New Delhi: On a February morning, Srinidhi Hande went out to the Marina Beach in Chennai for a group run. He ran a little, and then he took some photos for his blog, including one of a parked police car.
On 26 September, Hande saw that photo again—published without credit in the local edition of The Times of India. “I was reading the newspaper, and it looked familiar,” Hande says. “Then I realized it was my image. It matched, pixel for pixel.”
Hande’s photo isn’t difficult to find; it’s the first one that Google Images returns for the words “Chennai police car”.
The sheer ease of finding pictures online appears to have begun to tempt Indian publications into reaching illegally for photos on blogs and online albums such as Flickr. These photos are mostly published without permission, due credit, or compensation—copyright infringement, in legalese.
A screenshot of Srinidhi Hande’s blog, and the photograph that was used by ‘The Times of India’ without his permission.
Within the community of Indian bloggers, a sense of outrage has begun to organize itself into a movement against this trend of plagiarism. Blogger Sudipta Chatterjee called for a “blogathon” on 2 October, Gandhi’s birthday, asking bloggers to vent about the issue to raise awareness.
Another blogger, Dilip Muralidaran, has begun documenting instances of plagiarism on a blog called, unflinchingly, “Indian Press Are Thieves,” and he has started copyright consciousness workshops. Hande is launching an online petition, and says he is determined to embed watermarks in his uploaded images: “Times Of India, please do not copy this image.”
While The Times of India takes the bulk of such complaints, bloggers have also accused other publications such as the Hindustan Times, and vernacular newspapers such as the Ananda Vikatan and Kumudam, and the erstwhile Air Deccan in-flight magazine SimpliFly.
Asked about these allegations, Rahul Kansal, chief marketing officer of Bennett, Coleman and Co. Ltd, publisher of the The Times of India, says the newspaper is cracking down.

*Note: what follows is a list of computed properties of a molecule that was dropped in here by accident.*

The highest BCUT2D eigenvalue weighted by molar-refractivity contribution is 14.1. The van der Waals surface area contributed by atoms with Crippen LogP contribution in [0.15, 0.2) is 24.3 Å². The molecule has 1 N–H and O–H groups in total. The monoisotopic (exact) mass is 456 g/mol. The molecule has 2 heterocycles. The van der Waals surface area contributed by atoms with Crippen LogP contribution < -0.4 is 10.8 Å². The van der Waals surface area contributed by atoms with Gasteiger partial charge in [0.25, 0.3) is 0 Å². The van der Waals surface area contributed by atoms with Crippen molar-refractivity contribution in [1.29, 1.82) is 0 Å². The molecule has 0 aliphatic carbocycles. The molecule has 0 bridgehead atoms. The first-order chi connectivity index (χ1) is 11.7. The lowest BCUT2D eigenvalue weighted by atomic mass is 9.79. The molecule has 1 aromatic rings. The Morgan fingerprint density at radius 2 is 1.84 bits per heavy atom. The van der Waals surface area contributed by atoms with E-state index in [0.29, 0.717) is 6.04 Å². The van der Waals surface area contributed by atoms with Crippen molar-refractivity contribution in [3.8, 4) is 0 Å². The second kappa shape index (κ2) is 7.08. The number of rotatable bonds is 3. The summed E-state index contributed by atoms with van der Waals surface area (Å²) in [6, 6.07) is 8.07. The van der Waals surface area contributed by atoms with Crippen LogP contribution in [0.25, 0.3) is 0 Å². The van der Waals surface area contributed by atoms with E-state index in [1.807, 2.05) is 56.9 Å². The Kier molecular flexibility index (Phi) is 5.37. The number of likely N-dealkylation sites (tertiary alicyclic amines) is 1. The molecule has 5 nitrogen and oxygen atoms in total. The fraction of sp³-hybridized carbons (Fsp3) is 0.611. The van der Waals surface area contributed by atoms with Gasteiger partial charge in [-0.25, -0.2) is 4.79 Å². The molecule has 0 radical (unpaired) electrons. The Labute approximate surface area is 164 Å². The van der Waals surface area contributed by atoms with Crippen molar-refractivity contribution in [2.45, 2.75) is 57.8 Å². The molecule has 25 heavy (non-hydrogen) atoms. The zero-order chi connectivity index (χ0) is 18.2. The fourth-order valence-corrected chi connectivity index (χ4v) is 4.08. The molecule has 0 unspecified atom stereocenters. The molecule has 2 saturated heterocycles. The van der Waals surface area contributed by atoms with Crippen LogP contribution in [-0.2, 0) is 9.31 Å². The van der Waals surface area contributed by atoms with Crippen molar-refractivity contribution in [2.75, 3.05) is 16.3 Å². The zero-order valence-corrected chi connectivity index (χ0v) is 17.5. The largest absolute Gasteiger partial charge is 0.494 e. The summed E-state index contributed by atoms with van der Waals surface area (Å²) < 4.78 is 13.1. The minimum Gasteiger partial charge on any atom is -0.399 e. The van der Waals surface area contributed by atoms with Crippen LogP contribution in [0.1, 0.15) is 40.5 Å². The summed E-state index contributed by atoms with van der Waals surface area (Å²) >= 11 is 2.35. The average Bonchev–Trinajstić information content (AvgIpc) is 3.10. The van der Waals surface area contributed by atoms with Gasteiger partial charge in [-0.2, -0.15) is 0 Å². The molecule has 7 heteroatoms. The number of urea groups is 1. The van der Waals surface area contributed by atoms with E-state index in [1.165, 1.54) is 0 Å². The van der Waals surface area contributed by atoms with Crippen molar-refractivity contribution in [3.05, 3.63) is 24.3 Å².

“Unfortunately, this is one of those things that newspapers have gotten used to doing and has acquired some sort of legitimacy by conventional practice,” says Kansal. “We definitely don’t want to exploit India’s traditionally lax intellectual property rights regime, and we are working to weed this practice out completely.”
Still, he adds: “What happens is that there are websites that aggregate these images and say they are free for download and use. Some instances have come to our attention, and we have told our editors to be very careful and put an end to this practice.”
Hande says that he attempted to contact The Times of India in Chennai in multiple ways—through email, people he knew, and the main telephone number. But he made no progress. “I felt (it was) no use trying to contact them,” he wrote on his blog.
Hande isn’t alone in his frustration. Inevitably, complainants have raged for weeks against a tide of rebuffs before they got anywhere. Priyanka Sachar, who blogs as the Twilight Fairy, sought restitution for three months after The Times of India published her Flickr photo of yellow amaltas flowers.
When she blogged about the incident, her post received more than 130 comments, a number of them claiming, in angry solidarity, to have gone through similar experiences.
The woman whom she finally talked to “initially apologized and said it wasn’t intentional, which sounded like a lame excuse”, Sachar says. Later she was offered a compensation of Rs250 and then raised it to Rs1,500.
“She said if it wasn’t enough, the matter would have to go to the legal department,” said Sachar.
To Sachar, that sounded like a threat. She consulted a few lawyers and began publicizing the incident online. “Only then did they call me back and agree to my demanded fee of Rs10,000,” she says. “I’ve noticed this is happening with alarming regularity now.”